How does neuroscience explain invariance
Concepts, language and thinking
Since the early experiments of C.L. Hull or N. Oh, it's clear: Concepts are classifications of object sets based on common characteristics. They are like orientation points in the flow of human thought; they are the invariant properties of the classified sets. In human memory these are associated with meaningful sound formations, the phonemes of words. Mutual activations are possible: Words can activate the associated set of features and bring them to mind - just as the features of a term can activate the word. In certain forms of disease, this interaction is disturbed: Aphasic patients can describe the set of features belonging to a term, but they cannot find the word, and vice versa (aphasia). One can imagine the selection effect of such a conceptual structure as the light source of a spotlight: it is directed from memory through the eyes onto the environment, illuminates a well-defined set of objects there and filters out the contents of the activated concept by making the classified visible : Trees, houses, people, children; Events such as weddings, funerals, car accidents, etc. You can see from these examples that there are different types of terms: Object termswhose characteristics define sets of objects such as trees, houses, etc.; Event terms, which are often named by a verb like buy, teach. Conceptual sequences of events can be translated into word sequences when they become a verbally conveyed message. These interrelationships between conceptually determined sequences of events and the word sequences that represent them establish the possible connections between language and thought. The knowledge of structural relations between concepts led to consider such memory ties as propositions in the logical sense; the verb as a (logical) predicate P and the object concepts as arguments (a, b, c, ...), which then lead to configurations of the type P.(ABC...) leads, e.g. giving (Hans, Buch, Sabine). The set of arguments determines the arity of the predicate. As part of the artificial intelligence Such representations have been used to capture processes of language generation from the organization of conceptual knowledge in the model. The reproduction of human thought in language is only possible in a very disarmed manner. That new knowledge can also arise in the interactions between language and thinking has been shown in psychology, among other things, by the method of thinking aloud. It has been used extensively in research into productive thinking, especially in connection with the analysis of problem-solving processes.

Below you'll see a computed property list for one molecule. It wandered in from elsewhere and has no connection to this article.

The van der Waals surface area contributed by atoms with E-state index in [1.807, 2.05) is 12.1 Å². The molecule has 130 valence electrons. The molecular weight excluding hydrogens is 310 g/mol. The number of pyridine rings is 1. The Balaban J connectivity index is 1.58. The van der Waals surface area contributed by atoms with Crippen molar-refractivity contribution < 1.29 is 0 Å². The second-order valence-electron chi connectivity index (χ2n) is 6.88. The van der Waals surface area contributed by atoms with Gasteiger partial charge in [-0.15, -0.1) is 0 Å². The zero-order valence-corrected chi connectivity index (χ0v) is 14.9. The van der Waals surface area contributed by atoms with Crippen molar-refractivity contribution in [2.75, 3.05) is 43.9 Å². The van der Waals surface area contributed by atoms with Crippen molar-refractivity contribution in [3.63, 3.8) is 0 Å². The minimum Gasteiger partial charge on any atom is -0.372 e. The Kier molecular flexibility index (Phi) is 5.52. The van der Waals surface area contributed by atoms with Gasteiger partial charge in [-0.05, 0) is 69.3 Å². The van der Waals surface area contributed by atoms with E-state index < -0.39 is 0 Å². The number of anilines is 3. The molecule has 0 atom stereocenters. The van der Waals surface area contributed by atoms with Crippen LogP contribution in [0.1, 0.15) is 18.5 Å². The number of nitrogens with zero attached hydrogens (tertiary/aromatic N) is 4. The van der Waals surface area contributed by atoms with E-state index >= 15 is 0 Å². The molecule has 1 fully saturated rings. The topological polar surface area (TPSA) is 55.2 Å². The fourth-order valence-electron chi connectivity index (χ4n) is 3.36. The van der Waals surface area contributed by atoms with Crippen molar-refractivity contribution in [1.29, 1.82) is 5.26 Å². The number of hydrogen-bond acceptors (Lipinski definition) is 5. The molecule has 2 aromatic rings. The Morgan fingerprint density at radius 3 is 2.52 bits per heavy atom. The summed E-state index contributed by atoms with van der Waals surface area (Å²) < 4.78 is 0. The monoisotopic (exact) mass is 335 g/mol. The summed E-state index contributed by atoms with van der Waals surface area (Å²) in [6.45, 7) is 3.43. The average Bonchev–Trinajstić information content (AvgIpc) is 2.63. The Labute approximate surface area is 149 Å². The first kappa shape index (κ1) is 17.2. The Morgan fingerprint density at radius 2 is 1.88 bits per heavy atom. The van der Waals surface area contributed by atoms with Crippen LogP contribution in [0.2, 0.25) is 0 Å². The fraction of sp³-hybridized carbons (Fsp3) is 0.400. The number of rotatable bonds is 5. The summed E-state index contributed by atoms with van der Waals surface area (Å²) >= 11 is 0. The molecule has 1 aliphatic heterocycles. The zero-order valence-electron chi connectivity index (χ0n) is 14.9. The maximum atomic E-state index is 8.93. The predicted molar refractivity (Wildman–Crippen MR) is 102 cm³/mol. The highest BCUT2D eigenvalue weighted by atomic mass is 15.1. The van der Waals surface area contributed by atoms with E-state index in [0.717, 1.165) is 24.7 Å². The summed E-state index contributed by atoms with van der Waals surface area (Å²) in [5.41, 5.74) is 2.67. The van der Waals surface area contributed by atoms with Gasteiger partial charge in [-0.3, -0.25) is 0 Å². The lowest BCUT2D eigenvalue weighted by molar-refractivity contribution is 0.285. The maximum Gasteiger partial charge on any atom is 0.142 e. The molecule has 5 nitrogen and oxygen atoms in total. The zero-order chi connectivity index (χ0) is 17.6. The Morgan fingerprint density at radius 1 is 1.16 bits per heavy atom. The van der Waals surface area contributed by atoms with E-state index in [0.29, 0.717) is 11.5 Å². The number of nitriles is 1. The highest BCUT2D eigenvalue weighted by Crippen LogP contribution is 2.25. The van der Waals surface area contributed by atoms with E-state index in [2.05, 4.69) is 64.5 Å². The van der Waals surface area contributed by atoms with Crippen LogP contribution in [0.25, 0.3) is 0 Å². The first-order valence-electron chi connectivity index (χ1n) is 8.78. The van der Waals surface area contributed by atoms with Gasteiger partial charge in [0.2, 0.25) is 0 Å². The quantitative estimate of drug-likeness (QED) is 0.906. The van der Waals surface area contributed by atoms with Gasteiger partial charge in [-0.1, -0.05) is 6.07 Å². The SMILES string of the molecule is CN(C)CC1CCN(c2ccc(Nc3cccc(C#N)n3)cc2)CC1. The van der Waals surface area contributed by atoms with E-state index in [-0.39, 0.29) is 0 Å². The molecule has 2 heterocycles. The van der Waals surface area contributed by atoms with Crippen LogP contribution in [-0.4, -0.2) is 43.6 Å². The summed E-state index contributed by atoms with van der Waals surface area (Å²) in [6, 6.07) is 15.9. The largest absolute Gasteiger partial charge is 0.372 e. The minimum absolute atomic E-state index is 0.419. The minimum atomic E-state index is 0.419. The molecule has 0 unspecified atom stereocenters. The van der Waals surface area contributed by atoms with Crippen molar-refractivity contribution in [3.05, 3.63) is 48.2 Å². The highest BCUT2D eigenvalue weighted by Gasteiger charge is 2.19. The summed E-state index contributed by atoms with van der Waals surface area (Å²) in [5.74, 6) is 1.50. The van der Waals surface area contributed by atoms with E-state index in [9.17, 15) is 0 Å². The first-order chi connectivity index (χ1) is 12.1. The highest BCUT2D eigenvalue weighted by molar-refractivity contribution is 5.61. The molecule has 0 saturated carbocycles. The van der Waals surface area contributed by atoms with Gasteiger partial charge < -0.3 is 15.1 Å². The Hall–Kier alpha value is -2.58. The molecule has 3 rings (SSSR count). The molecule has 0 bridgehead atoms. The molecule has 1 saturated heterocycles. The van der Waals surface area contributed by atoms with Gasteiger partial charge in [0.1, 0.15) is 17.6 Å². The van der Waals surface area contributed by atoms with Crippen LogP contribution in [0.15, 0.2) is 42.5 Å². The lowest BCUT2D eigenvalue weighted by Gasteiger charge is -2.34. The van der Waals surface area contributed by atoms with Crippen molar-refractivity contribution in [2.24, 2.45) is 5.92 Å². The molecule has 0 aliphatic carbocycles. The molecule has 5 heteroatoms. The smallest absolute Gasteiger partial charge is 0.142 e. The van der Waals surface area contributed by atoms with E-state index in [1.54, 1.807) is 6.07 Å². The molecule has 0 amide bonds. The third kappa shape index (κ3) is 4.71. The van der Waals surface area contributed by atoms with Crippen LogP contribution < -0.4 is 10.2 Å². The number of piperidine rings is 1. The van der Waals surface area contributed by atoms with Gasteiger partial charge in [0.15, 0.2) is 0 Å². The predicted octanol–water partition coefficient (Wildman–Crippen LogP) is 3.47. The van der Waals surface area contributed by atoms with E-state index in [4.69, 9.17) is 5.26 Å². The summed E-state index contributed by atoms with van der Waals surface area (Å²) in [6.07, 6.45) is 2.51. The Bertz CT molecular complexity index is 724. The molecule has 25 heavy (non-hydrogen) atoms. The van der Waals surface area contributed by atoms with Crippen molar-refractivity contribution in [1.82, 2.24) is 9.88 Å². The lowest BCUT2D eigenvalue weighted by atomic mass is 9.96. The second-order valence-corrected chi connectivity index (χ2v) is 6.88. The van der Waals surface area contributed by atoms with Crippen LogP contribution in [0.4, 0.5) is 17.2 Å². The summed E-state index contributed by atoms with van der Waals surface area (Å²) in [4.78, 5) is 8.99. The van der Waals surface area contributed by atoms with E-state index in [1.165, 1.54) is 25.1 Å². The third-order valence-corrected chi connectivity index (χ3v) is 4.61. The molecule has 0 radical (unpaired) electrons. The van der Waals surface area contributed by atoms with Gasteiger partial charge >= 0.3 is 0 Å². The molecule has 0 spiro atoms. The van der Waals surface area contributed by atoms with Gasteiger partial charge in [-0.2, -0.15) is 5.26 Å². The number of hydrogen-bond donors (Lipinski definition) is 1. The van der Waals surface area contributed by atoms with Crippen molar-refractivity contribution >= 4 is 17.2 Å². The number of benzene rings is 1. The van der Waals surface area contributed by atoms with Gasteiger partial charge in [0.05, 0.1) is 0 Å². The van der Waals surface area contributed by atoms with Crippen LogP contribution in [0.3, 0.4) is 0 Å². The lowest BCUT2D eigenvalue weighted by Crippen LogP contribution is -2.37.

Problem-solving processes and productive thinking
In psychology, very different approaches to the investigation of productive and creative thinking have been chosen. Often the method of the thinking out loud used. A newer method is focused on the way of making decisions in complex problem situations. These situations are not fully comprehensible, such as the economic organization of a city with many consequences of the decisions or the administration of a large area in Africa with consequences for the water supply etc. The decisions of the test subjects are entered as computer commands into the complex networked situation structure, the consequences are registered and attempted to improve or correct them in subsequent decisions. Characteristic of complex human problem-solving behavior is the splitting of a path to the goal and the linking of the partial results to the final solution. In certain critical solution phases there is a kind of tilting of the problem situation, restructuring (as Aha experience or experienced sudden insight), which can initiate a quick solution (see additional information).
Lit .:Anderson, J.R.: Cognitive Psychology. Heidelberg 1988. Dörner, D. (et al.): Lohausen - On dealing with indeterminacy and complexity. Bern 1983. Duncker, K..: On the psychology of productive thinking. Berlin 1963. Flugel, J.C.: Problems and results of psychology. Stuttgart 1953. Klix, F..: The nature of the mind. Hogrefe Verlag, Göttingen 1992. Klix, F..: Conceptual knowledge - episodic knowledge. In: Klix, F. and Spada, H .: Enzyklopädie der Psychologie, Vol. 6 Wissen, Göttingen 1997. Wertheimer, M..: About final processes in productive thinking. Berlin 1920.
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